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How does Joe Biden’s speech compare with Donald Trump’s from 2016?

There are some stark differences and striking similarities between the two speeches.

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President-elect Joe Biden greets supporters in Wilmington, Delaware (Andrew Harnik, AP)

President-elect Joe Biden greets supporters in Wilmington, Delaware (Andrew Harnik, AP)

President-elect Joe Biden greets supporters in Wilmington, Delaware (Andrew Harnik, AP)

Joe Biden used his maiden speech as US president-elect to pledge to “unify” the country and “restore the soul of America”.

But how does his speech compare with the words of Donald Trump following his election win in 2016?

The biggest difference in the two speeches can be found right off the bat.

In 2016, Mr Trump opened his speech by thanking Hillary Clinton for offering congratulations on his victory.

He said: “I have just received a call from Secretary Clinton. She congratulated us – it’s about us – on our victory and I congratulated her and her family on a very, very hard-fought campaign, I mean she fought very hard.

“Hillary has worked very long and very hard over a long period of time, and we owe her a major debt of gratitude for service to our country. I mean that very sincerely.”

Mr Biden has not received any correspondence from Mr Trump since the election was called in his favour.

He instead opened his speech by thanking all those who voted for him.

Mr Biden said: “My fellow Americans, the people of this nation have spoken. They have delivered us a clear victory. A convincing victory. A victory for ‘We the People’.

“We have won with the most votes ever cast for a presidential ticket in the history of this nation — 74 million.

“I am humbled by the trust and confidence you have placed in me.”

A key message of both speeches was the importance of unity, with each man pledging to unite the country behind them.

All Republicans, and Democrats and independents across this nation, I say it's time for us to come together as one united peopleDonald Trump

In 2016, Mr Trump pledged to be a “president for all Americans”, adding: “Now it’s time for Americans to bind the wounds of division – have to get together.

“All Republicans, and Democrats and independents across this nation, I say it’s time for us to come together as one united people. It’s time.

“For those who have chosen not to support me in the past – of which there were a few people – I’m reaching out to you for your guidance and your help so that we can work together and unify our country.”

Those sentiments were echoed in Mr Biden’s speech, as he pledged “to be a president who seeks not to divide, but to unify.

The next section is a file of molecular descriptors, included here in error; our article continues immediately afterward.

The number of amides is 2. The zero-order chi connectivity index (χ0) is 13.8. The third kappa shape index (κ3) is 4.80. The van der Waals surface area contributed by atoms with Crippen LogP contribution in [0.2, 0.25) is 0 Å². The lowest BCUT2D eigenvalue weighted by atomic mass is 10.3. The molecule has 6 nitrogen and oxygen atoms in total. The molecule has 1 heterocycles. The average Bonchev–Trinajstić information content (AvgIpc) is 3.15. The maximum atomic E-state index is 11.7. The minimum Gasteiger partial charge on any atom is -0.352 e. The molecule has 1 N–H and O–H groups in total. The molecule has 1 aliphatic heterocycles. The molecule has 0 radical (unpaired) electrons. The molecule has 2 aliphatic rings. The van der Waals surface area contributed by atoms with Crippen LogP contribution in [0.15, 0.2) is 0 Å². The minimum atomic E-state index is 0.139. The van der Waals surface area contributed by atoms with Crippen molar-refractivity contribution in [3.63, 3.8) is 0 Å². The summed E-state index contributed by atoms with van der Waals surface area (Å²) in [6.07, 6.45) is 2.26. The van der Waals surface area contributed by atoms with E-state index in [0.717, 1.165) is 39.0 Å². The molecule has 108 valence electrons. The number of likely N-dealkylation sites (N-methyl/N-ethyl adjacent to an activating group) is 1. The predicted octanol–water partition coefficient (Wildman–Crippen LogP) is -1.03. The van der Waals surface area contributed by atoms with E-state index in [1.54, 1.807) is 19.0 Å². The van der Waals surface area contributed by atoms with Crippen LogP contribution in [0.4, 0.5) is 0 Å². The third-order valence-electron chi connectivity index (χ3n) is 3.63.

“Who doesn’t see Red and Blue states, but a United States. And who will work with all my heart to win the confidence of the whole people.”

Mr Biden also made a pointed effort to reach out to President Trump’s supporters.

He said: “And to those who voted for President Trump, I understand your disappointment tonight.

“I’ve lost a couple of elections myself. But now, let’s give each other a chance. It’s time to put away the harsh rhetoric. To lower the temperature. To see each other again. To listen to each other again. To make progress, we must stop treating our opponents as our enemy.

“We are not enemies. We are Americans.”

Another substantial differences between the two speeches can be seen in how each man outlined their immediate priorities for once they were sworn in.

For President Trump, his agenda included rebuilding infrastructure, improving the nation’s economy and adopting an ‘America-first’ strategy of international diplomacy.

He said: “America will no longer settle for anything less than the best. We must reclaim our country’s destiny and dream big and bold and daring. We have to do that.

“I want to tell the world community that while we will always put America’s interests first, we will deal fairly with everyone.

“All people, and all other nations. We will seek common ground, not hostility. Partnership, not conflict.”

Meanwhile Mr Biden said his immediate “mandate” was to address the nation’s battle with the surging coronavirus pandemic.

“Our work begins with getting Covid under control,” he said.

“We cannot repair the economy, restore our vitality, or relish life’s most precious moments — hugging a grandchild, birthdays, weddings, graduations, all the moments that matter most to us — until we get this virus under control.”

Mr Biden added plans “to turn this pandemic around” were already under way.

He said: “On Monday, I will name a group of leading scientists and experts as transition advisers to help take the Biden-Harris Covid plan and convert it into an action blueprint that starts on January 20th, 2021.

“That plan will be built on a bedrock of science. It will be constructed out of compassion, empathy, and concern.”

PA


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